Child care programs in Pullman have been struggling since pandemic restrictions caused some to shut their doors last year, and while many have since reopened, those running the programs say challenges lie ahead.

According to Child Care Aware of Washington, which tracks child care data throughout the state, there were 19 licensed child care programs in Whitman County in 2020 — down from 29 reported in 2015. In April of 2020, the organization said six of those programs were closed, likely because of the pandemic, and five of those were in Pullman.

While many child care programs in the city have since reopened, Child Care Aware of Washington said it is likely some have closed permanently. Meanwhile, directors of local child care programs say they are having difficulty in meeting a surge in demand this spring.

“As the vaccine has started to roll out, we have seen more inquiries and it’s just a little different than in the past because when we have people that are wanting to enroll, they’re looking six months out, maybe three months out,” said Jackie Eveland, director and owner of Building Blocks Child Care Center. “But this seems just more ‘OK, my employer wants me back, I need care in two weeks’ — and that’s hard to accommodate.”

With attendance and revenues down to 30 percent or less, Eveland said her program and others like it took a major financial hit during the pandemic, and despite access to some federal or state relief most are still trying to recover. Without access to loans through the Federal Paycheck Protection Program, she’s doubtful Building Blocks and others would have been able to stay open.

“I don’t know what I would have done without any of that,” she said.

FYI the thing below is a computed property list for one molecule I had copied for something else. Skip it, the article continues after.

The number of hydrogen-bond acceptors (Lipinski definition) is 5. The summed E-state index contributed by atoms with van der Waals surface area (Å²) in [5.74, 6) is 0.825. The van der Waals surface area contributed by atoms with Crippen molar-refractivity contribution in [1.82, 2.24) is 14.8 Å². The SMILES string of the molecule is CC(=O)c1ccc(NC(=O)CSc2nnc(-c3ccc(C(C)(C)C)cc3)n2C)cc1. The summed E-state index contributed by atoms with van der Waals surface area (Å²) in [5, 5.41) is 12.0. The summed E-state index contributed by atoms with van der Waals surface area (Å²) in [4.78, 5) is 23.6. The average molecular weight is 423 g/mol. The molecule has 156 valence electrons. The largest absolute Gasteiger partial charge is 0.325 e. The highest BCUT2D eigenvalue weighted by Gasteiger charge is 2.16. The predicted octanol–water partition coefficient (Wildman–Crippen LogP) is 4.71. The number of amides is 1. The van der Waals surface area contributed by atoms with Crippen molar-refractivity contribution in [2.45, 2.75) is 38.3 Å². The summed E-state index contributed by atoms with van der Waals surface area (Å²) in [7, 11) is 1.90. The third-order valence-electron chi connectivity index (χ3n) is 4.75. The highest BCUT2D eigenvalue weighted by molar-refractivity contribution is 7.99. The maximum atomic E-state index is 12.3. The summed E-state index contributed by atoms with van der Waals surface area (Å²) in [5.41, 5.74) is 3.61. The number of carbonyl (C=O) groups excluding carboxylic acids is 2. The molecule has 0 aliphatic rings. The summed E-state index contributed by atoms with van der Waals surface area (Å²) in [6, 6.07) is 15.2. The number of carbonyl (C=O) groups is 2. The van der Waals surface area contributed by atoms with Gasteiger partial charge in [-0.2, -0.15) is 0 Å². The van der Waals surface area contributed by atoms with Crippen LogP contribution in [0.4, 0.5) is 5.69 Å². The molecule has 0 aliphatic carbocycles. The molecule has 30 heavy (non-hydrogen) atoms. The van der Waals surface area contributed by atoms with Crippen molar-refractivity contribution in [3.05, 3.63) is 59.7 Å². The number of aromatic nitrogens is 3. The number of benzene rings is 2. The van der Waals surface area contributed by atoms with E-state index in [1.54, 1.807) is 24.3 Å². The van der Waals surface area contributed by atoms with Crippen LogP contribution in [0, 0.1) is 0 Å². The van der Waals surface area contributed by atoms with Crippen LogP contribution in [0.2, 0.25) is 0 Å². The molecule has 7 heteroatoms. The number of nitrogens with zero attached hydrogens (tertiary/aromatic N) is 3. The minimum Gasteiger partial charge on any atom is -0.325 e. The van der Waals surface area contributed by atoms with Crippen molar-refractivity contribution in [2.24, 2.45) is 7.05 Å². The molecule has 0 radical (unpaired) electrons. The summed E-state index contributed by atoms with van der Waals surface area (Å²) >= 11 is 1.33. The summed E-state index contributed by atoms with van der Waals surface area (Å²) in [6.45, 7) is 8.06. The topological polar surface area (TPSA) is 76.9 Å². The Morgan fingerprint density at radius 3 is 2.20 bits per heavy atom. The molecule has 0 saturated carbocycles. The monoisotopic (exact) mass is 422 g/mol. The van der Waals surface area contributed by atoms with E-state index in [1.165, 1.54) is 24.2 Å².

Eveland and her peers running other child care programs in Pullman said one of the major challenges they’re facing now is recruiting qualified staff.

Some programs had to lay off employees last summer to keep budgets balanced and while many have returned to work, recruitment has been difficult for a variety of reasons.

“There are centers that are in our surrounding area that are still closed, and some … (are) looking at reopening, but now they’re trying to find teachers to fill in all those spots,” said Andrea Thomas, director of Pullman Christian Child Care Center. “Because the same teachers who were there pre-COVID maybe have found a different job while waiting, or have decided to stay home with their own family or have moved — that is a new struggle for them to be able to reopen.”

Thomas and Eveland said another reason employees may not be open to returning to work immediately is that they’re hesitant to lose unusually good unemployment benefits.

Even with difficulties caused by the pandemic, they said they believe the Pullman community offers an unusually high quality of child care and are optimistic about resuming full operations in the fall. They said part of the reason for that is because Pullman is a diverse, highly educated demographic and many of the people running local child care programs come from educated backgrounds.

They said it is also partially because directors of at least seven child care programs in the city have been in regular communication for a long time — even meeting weekly since the start of the pandemic to commiserate and share advice and strategies for how to persevere.

Directors of these same programs will host an hour-long webinar 1:30 p.m. April 17 via Zoom to tout child care in the area, help outline the options to local families and answer questions. Thomas said the seven programs that will present does not represent every child care program in Pullman but it is a good representation of what’s offered to local families.

She said participating programs range from the relatively private Montessori School of Pullman to local Head Start programs geared toward lower-income families. In the hour-long webinar, each program will host a short presentation followed by a question and answer session.

“What we’re hoping is it’s going to be like a one-stop-shopping place,” said Beverly Wolff, head of the Montessori School of Pullman. “Almost like if you go to a job fair, and you have lots of people there and in one job fair, you get information about lots of different possibilities. We’re hoping it will be like that for families.”

Those who wish to attend the webinar can join Saturday, April 17 via Zoom at https://tinyurl.com/pullmanchildcare. The password for the event is “Child.”

Parents of a child 13-years-old or younger that are interested can also take a survey to help identify child care needs and challenges in Whitman County at https://opinion.wsu.edu/childcareneeds.

Scott Jackson can be reached at (208) 883-4636, or by email to sjackson@dnews.com.

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